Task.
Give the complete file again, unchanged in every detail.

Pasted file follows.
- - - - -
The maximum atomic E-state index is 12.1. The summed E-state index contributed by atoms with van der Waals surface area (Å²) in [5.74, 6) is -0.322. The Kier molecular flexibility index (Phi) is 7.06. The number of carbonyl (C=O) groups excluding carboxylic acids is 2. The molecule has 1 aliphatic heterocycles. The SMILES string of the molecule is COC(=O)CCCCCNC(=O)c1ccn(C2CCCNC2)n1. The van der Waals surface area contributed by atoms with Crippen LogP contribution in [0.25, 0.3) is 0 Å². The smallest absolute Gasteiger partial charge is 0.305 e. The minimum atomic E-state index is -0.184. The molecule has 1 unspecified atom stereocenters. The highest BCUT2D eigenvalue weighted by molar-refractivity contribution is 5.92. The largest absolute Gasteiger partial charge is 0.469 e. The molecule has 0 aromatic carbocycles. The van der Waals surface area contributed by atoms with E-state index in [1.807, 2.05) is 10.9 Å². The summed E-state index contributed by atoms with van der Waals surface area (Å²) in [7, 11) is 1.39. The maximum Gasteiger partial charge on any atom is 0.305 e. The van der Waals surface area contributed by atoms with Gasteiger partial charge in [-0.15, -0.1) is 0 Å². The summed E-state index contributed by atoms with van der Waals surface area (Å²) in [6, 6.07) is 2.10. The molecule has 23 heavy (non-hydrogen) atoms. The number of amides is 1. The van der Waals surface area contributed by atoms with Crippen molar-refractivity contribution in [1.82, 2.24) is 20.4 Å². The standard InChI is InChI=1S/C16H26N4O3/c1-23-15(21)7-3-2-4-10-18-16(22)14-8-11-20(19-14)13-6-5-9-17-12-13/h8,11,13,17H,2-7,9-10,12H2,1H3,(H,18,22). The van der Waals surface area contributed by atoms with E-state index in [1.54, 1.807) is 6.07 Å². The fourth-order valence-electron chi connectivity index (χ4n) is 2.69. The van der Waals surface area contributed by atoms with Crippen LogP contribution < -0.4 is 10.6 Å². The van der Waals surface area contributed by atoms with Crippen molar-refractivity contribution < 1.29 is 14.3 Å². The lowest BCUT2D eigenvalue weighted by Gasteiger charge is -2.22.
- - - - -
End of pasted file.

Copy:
The maximum atomic E-state index is 12.1. The summed E-state index contributed by atoms with van der Waals surface area (Å²) in [5.74, 6) is -0.322. The Kier molecular flexibility index (Phi) is 7.06. The number of carbonyl (C=O) groups excluding carboxylic acids is 2. The molecule has 1 aliphatic heterocycles. The SMILES string of the molecule is COC(=O)CCCCCNC(=O)c1ccn(C2CCCNC2)n1. The van der Waals surface area contributed by atoms with Crippen LogP contribution in [0.25, 0.3) is 0 Å². The smallest absolute Gasteiger partial charge is 0.305 e. The minimum atomic E-state index is -0.184. The molecule has 1 unspecified atom stereocenters. The highest BCUT2D eigenvalue weighted by molar-refractivity contribution is 5.92. The largest absolute Gasteiger partial charge is 0.469 e. The molecule has 0 aromatic carbocycles. The van der Waals surface area contributed by atoms with E-state index in [1.807, 2.05) is 10.9 Å². The summed E-state index contributed by atoms with van der Waals surface area (Å²) in [7, 11) is 1.39. The maximum Gasteiger partial charge on any atom is 0.305 e. The van der Waals surface area contributed by atoms with Gasteiger partial charge in [-0.15, -0.1) is 0 Å². The summed E-state index contributed by atoms with van der Waals surface area (Å²) in [6, 6.07) is 2.10. The molecule has 23 heavy (non-hydrogen) atoms. The number of amides is 1. The van der Waals surface area contributed by atoms with Crippen molar-refractivity contribution in [1.82, 2.24) is 20.4 Å². The standard InChI is InChI=1S/C16H26N4O3/c1-23-15(21)7-3-2-4-10-18-16(22)14-8-11-20(19-14)13-6-5-9-17-12-13/h8,11,13,17H,2-7,9-10,12H2,1H3,(H,18,22). The van der Waals surface area contributed by atoms with E-state index in [1.54, 1.807) is 6.07 Å². The fourth-order valence-electron chi connectivity index (χ4n) is 2.69. The van der Waals surface area contributed by atoms with Crippen LogP contribution < -0.4 is 10.6 Å². The van der Waals surface area contributed by atoms with Crippen molar-refractivity contribution < 1.29 is 14.3 Å². The lowest BCUT2D eigenvalue weighted by Gasteiger charge is -2.22.